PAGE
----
A new bike-sharing service has been spotted in the wild of Washington, D.C. this month. Mobike, a popular service in the UK and China, has just launched its QR-Code bikes in Washington, and it’s the first U.S. city to receive them (There are five million Mobikes in Europe and Asia).
Tech Void spotted the Mobike in these photos close to L’Enfant Plaza parked by a tree the past several days.
The service comes with a nice twist compared to DC’s more traditional Capital Bikeshare or NYC’s Citi Bike. Instead of having physical docking stations for bikes all over town, customers can pick them up by unlocking Mobikes with their smartphone using the QR codes marked on the back. The bicycles are stationed all over the city in “public bicycle areas” without any kiosks, locks, or docking stations at all.
When riders arrive at their destinations, another designated parking area noted by Mobike, customers can lock the rear wheel manually using a lever on the back to end their trip. These bikes also come with baskets, a relatively attractive orange and silver design, and they appear much lighter and less clunky than a traditional Capital Bikeshare bike. And really, what beats a basket?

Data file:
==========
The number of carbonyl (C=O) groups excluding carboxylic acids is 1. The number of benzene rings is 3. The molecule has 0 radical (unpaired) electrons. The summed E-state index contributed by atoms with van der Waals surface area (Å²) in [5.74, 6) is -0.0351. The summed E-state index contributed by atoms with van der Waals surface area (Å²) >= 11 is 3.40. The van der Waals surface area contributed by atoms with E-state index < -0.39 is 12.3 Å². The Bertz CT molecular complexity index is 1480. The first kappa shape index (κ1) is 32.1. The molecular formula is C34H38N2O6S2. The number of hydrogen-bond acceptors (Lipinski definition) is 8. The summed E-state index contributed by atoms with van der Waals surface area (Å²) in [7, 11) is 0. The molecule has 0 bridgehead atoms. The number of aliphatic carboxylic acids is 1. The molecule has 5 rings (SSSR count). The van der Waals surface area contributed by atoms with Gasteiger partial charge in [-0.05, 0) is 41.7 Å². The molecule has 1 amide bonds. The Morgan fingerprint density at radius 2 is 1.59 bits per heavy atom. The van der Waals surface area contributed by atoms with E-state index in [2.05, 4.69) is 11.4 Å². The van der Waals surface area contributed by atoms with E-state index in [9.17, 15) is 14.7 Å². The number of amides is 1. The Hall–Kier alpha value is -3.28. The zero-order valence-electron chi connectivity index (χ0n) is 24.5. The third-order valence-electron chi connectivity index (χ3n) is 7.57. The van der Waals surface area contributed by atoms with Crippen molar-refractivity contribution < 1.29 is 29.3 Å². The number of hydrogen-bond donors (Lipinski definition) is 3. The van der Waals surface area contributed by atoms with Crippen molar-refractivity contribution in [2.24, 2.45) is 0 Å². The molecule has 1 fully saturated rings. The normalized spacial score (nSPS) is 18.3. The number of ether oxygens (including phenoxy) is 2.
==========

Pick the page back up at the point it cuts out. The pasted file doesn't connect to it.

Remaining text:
Mobike claims they’re pretty durable and functional. They have non-puncture airless tires, a light frame, durable disk brakes, and three gears. And like the Capital Bikeshare bikes, the headlights are powered by pedaling.
As for cost, a Mobike ride costs just $1 for half an hour, but they do say that a refundable deposit is required to use Mobike. There also are plenty of coupon code offers circling for ride credit. According to the app, each new user receives 100 credits upon signing up. Mobike is offering the service free to new users until October 1, however funding your account appears to still be required (via credit card).
In Mobike’s marketing video above, they advertise this more for casual trips to the grocery store and cafe than tourists checking out the sites. So while it may be competitive against Capital Bikeshare for locals running errands, it’s likely Mobike won’t be making a dent in the tourists on red bikes flying around the National Mall.
Mobike is still asking users to suggest places for Mobike bike parking areas to be located on their website. In other cities, docking stations are marked by white and orange zones painted on the ground, so time will tell how Mobike sets up their parking stations in D.C. with Capital Bikeshare already taking up plenty of sidewalk.
Are you planning to try Mobike in the District? Let us know what you think of the new bike-sharing option in the comments.
Photo of Mobikes parked in a designated area outside of the U.S.